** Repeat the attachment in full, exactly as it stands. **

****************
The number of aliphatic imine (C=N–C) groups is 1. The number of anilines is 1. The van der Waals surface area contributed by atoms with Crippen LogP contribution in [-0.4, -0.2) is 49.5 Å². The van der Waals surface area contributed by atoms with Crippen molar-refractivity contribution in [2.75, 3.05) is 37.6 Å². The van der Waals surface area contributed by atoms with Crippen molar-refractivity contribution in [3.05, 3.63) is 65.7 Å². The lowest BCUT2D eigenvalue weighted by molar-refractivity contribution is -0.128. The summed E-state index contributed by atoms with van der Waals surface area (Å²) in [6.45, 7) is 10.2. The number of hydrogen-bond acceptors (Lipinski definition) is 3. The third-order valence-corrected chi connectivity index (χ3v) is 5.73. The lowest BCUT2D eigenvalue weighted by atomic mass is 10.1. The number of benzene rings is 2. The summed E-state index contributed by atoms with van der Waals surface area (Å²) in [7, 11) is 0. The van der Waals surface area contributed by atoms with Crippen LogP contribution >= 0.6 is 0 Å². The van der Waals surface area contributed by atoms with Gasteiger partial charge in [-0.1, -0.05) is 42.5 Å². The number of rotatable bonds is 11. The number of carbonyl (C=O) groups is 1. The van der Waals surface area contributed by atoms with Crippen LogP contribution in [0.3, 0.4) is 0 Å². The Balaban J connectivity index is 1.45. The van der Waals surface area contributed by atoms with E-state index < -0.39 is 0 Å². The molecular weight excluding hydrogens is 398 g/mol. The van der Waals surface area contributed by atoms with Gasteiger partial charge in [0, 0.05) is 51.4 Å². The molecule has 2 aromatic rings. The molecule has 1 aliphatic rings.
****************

The number of aliphatic imine (C=N–C) groups is 1. The number of anilines is 1. The van der Waals surface area contributed by atoms with Crippen LogP contribution in [-0.4, -0.2) is 49.5 Å². The van der Waals surface area contributed by atoms with Crippen molar-refractivity contribution in [2.75, 3.05) is 37.6 Å². The van der Waals surface area contributed by atoms with Crippen molar-refractivity contribution in [3.05, 3.63) is 65.7 Å². The lowest BCUT2D eigenvalue weighted by molar-refractivity contribution is -0.128. The summed E-state index contributed by atoms with van der Waals surface area (Å²) in [6.45, 7) is 10.2. The number of hydrogen-bond acceptors (Lipinski definition) is 3. The third-order valence-corrected chi connectivity index (χ3v) is 5.73. The lowest BCUT2D eigenvalue weighted by atomic mass is 10.1. The number of benzene rings is 2. The summed E-state index contributed by atoms with van der Waals surface area (Å²) in [7, 11) is 0. The van der Waals surface area contributed by atoms with Crippen LogP contribution >= 0.6 is 0 Å². The van der Waals surface area contributed by atoms with Gasteiger partial charge in [-0.1, -0.05) is 42.5 Å². The number of rotatable bonds is 11. The number of carbonyl (C=O) groups is 1. The van der Waals surface area contributed by atoms with Crippen LogP contribution in [0.3, 0.4) is 0 Å². The Balaban J connectivity index is 1.45. The van der Waals surface area contributed by atoms with E-state index < -0.39 is 0 Å². The molecular weight excluding hydrogens is 398 g/mol. The van der Waals surface area contributed by atoms with Gasteiger partial charge in [0, 0.05) is 51.4 Å². The molecule has 2 aromatic rings. The molecule has 1 aliphatic rings.